Therapy for Anxiety

Anxiety is one of the most common issues I see in my therapy room.  I also know that the idea of therapy in itself can be anxiety-inducing, so as part of my About Therapy series, I wanted to write something about therapy for anxiety.

Psychotherapy is incredibly effective for anxiety, although it can take a long time as there are lots of steps to take and the work can involve much un-picking.

In this article, I explain what anxiety is, how it becomes problematic, and the process of therapy for anxiety.  And I start with a quick note about my relationship with anxiety.

Anxiety and Me

Anxiety is part of me and has been problematic at times.  Through therapy, I managed to understand its root causes, and heal from events in my history which then allowed me to change my relationship with it.  I now recognise anxiety as part of human experience, and when I feel it I take it as a signal to self-soothe, then examine what’s happening, and work out if it’s in the “Bucket of Reasonable Concern” (I’ll say more about this later), or a reaction that’s more about ancient scars than real-life events.  Once I’ve done that, I can take rational, mitigating actions.

What’s Anxiety?

Anxiety is a normal human response just as, for example, hunger is.  Where hunger is a signal to eat, anxiety is a signal that alerts us to a perceived threat, telling us that action is required to mitigate the apparent danger.

You’ll no doubt have heard about “Fight or Flight” response which has been extended to include “Freeze, Flop”.  Those 4 automatic responses are our brains’ response to danger. They bypass the parts of our brain that can make sense of things and make rational decisions.  Which in evolutionary terms make sense: if we’re in imminent danger, there’s no time for thinking, we need to act immediately.

What’s the difference between Worry, Anxiety and Panic Attacks?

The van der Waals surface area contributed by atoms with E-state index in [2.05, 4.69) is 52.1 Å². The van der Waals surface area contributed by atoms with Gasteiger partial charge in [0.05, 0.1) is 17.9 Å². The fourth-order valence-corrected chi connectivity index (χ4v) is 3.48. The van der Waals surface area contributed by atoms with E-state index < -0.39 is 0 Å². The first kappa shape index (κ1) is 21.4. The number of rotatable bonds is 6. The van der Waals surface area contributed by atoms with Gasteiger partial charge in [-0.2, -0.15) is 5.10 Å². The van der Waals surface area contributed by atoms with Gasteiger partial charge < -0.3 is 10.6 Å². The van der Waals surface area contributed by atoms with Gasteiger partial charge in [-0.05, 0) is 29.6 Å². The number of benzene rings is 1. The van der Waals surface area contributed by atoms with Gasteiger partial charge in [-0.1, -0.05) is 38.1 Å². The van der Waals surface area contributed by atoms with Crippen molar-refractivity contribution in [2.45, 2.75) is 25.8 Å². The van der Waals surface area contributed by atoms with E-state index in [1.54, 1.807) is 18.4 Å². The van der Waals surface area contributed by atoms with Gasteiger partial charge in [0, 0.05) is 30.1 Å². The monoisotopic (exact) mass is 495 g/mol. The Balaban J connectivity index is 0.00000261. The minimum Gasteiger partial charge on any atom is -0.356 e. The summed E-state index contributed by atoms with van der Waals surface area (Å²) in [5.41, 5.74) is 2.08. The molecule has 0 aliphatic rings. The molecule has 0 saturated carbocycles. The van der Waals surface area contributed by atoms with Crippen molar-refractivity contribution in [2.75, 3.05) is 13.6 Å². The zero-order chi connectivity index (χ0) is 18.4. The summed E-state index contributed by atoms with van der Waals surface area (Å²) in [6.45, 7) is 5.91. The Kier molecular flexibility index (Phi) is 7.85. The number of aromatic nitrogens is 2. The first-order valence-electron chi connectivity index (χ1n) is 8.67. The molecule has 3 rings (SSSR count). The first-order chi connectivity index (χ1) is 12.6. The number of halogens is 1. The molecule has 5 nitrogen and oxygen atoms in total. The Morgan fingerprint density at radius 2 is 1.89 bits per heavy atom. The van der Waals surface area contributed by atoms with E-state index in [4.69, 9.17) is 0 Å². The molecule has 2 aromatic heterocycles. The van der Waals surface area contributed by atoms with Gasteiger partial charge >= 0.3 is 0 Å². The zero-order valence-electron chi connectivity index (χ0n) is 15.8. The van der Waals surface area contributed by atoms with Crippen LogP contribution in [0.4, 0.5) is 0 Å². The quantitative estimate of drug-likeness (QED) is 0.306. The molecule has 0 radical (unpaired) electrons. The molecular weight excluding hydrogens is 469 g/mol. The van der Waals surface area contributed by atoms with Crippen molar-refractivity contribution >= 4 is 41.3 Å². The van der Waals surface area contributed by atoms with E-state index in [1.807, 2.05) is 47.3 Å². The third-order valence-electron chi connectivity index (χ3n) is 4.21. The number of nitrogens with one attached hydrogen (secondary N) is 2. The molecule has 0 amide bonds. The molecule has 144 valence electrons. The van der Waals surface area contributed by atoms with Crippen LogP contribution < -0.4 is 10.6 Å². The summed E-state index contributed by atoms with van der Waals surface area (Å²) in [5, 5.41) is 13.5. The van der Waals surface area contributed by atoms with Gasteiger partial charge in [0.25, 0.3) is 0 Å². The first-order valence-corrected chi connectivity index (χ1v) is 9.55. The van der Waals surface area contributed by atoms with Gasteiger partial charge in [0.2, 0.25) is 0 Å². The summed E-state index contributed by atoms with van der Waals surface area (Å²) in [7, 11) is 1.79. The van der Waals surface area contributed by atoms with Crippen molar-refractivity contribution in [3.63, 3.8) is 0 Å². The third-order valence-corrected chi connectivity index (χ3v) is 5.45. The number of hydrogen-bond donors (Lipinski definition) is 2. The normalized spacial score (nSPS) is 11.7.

Worry and anxiety are similar to each other.  Essentially anxiety is a more extreme version of worry, which is a fear about events that are happening in the future.

Panic attacks are more extreme still.  They are usually really scary – heart racing, shortness of breath, feeling nauseous, and light-headed or faint are all symptoms.  The first time it happens can feel like a heart attack, impossible to believe it’s mental-health related.  You may even believe you’re about to die.  I know when it first happened to me I dissociated for a few moments – my brain sort of switched off and it felt like my head was buzzing.

Here’s the link to Mind’s website where you can read their description:

What Causes Anxiety?

In general, problematic anxiety is caused by difficult historic events.  That can be one big single incident, but often it is repeated unacceptable small actions or experiences that on an individual basis would probably be easily forgotten or dismissed. 

For example, if as a child your parent was prone to outbursts of anger, it makes sense that you would develop a strategy to be on high alert, ready for danger which may appear at any moment when you are near them – anger from adults is really scary for a child.  That strategy is unlikely to have been consciously made, but an instinctive survival technique that kept you safe at the time.  As an adult, that may then manifest as a tendency to be on high alert with everyone, or particular groups such as men or women in general, people in positions of power, or even people with a particular physical appearance.

Anxiety can also relate to challenging current events or situations, such as an unhealthy relationship, when you have tough decisions to make, or significant difficult events are happening around you. 

When is Anxiety Problematic?

Anxiety becomes problematic when it persists, is all-consuming, and stops us living our lives to the full.  That’s where therapy for anxiety can help.

It can be difficult to understand for anyone who hasn’t experienced it.  We all feel worry, but on the whole we have strategies to manage it, rationalise our thoughts and carry on with our lives.  It’s important to try to understand that for problematic anxiety, the “fight-flight” response renders out of action the parts of our brain that can rationalise.

The “Bucket of Reasonable Concern”

I started using this phrase “Bucket of Reasonable Concern” after a client used it.  It’s a perfect way to describe those situations where anxiety or worry is rational.  For example if you’re feeling anxious about the results of medical tests, someone you know does not hold the same values as you, or if you’re preparing for a particular exam that your future depends on, then it’s perfectly reasonable to worry.